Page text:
Imagine my surprise when I got home and fielded a phone call from my best friend and co-worker who, in a mind-boggling turn of events, was the one who was spoken to — about me. About my behavior. About my stress level. To say that I was angry would be an understatement. She advised me to calm down. To sleep on it. She recommended that I wait until the morning to have my own conversation with the manager. I assured her that I would.
I did no such thing. Instead, I called him immediately — as in the second I finished speaking with her. I asked him why he felt the need to discuss MY personal business with one of my co-workers, instead of with me. I may or may not have called him a coward. It’s kind of a blur. He assured me that he was only seeking her advice regarding how best to deal with me. Really? Now, I’m no rancher, but I know bullshit when I smell it.
For those of you who may be new here, let me just say this: I am normally a pretty reasonable person. I may not always be calm, but I am usually reasonable. When I lose my shit, which is rarely, I have a damn good reason for doing so. If I were a raving lunatic ALL the time, I can assure you that I would not have been employed by one restaurant chain for nineteen years and this one for over three. No way. No how.
I am a little high-strung and excitable about doing things the right way. I may kvetch about customers, but I try very hard to please them. When I run food, I have to please ALL of them, not just the handful that I’m serving — so, it can be a little stressful. I NEVER take out on unsuspecting guests how I feel about their server or allow my frustrations with the kitchen or the management to affect how I interact with customers. It’s unprofessional and beneath me. It’s not their business. It’s not their fault. They deserve better. I plaster a smile on my face and head out the kitchen door. That’s my job. And I do it well.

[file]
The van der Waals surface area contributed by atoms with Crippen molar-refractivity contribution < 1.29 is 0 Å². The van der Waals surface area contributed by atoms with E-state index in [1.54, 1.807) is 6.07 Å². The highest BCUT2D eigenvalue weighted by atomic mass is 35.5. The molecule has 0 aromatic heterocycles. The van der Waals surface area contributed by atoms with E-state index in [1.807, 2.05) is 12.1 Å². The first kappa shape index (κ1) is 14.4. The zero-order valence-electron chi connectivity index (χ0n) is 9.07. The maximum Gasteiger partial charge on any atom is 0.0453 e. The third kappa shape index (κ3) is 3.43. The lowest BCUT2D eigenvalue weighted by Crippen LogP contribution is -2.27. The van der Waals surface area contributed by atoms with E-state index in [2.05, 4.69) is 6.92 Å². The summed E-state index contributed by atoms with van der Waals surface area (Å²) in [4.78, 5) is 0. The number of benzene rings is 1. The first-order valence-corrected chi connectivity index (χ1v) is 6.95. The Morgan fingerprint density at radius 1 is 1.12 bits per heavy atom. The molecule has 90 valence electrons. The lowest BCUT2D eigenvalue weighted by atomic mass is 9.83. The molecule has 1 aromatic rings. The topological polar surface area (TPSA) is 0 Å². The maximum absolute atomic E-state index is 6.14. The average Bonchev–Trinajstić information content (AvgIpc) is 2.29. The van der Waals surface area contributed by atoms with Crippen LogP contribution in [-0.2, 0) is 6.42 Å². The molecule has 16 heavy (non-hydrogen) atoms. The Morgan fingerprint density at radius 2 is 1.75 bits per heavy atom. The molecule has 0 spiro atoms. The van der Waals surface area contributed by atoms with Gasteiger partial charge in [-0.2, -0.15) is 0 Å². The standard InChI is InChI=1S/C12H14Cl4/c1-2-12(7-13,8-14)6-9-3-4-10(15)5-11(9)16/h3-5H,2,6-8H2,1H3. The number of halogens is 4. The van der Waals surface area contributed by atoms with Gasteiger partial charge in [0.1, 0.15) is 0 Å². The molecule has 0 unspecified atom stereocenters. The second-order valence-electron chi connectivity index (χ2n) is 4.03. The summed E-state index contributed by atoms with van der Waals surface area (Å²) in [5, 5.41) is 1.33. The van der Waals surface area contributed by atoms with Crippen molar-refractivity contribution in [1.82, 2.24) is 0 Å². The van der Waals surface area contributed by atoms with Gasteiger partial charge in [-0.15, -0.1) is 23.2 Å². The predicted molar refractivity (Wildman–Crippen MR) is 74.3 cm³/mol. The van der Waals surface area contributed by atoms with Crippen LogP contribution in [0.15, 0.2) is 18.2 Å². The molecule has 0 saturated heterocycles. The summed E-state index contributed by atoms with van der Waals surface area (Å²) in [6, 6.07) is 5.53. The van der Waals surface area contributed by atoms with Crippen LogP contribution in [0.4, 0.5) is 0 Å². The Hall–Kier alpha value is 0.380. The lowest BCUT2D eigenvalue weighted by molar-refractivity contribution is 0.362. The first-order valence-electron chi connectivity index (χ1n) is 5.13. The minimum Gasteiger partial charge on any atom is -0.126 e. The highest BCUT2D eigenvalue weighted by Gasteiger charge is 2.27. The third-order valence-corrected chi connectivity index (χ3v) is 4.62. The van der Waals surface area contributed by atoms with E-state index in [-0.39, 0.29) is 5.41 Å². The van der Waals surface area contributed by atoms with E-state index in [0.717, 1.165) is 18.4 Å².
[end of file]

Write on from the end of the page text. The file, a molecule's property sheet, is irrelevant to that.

The bottom line, according to this manager, is that I care too much. His advice to me was that I should just come to work, do only what my job description entails, and let him worry about the rest. So, I have decided that I will. I’ll let you know how that goes. Just for fun, I’m going to keep a count of how many folks are eating without plates because neither the host nor the wait staff “notices” their absence or how many don’t get their salad prior to their meal or their ice cream before it’s a melted mess because the salad guy is, and I am being kind here — unreliable. I wonder how many will be reduced to cutting their steaks with butter knives because the proper implements are not clean? Or how many folks I’ll have to ignore who are sucking on ice cubes because their otherwise engaged server couldn’t be bothered obtaining their drink refill? Yeah. We’ll just see how that goes. I can’t wait for next weekend! It ought to be pretty relaxing.
Perhaps next Monday, I’ll be able to write about puppies, rainbows, flowers, or unicorns! That sure would be nice. I wouldn’t count on it, though.
photo credit: hamster wheel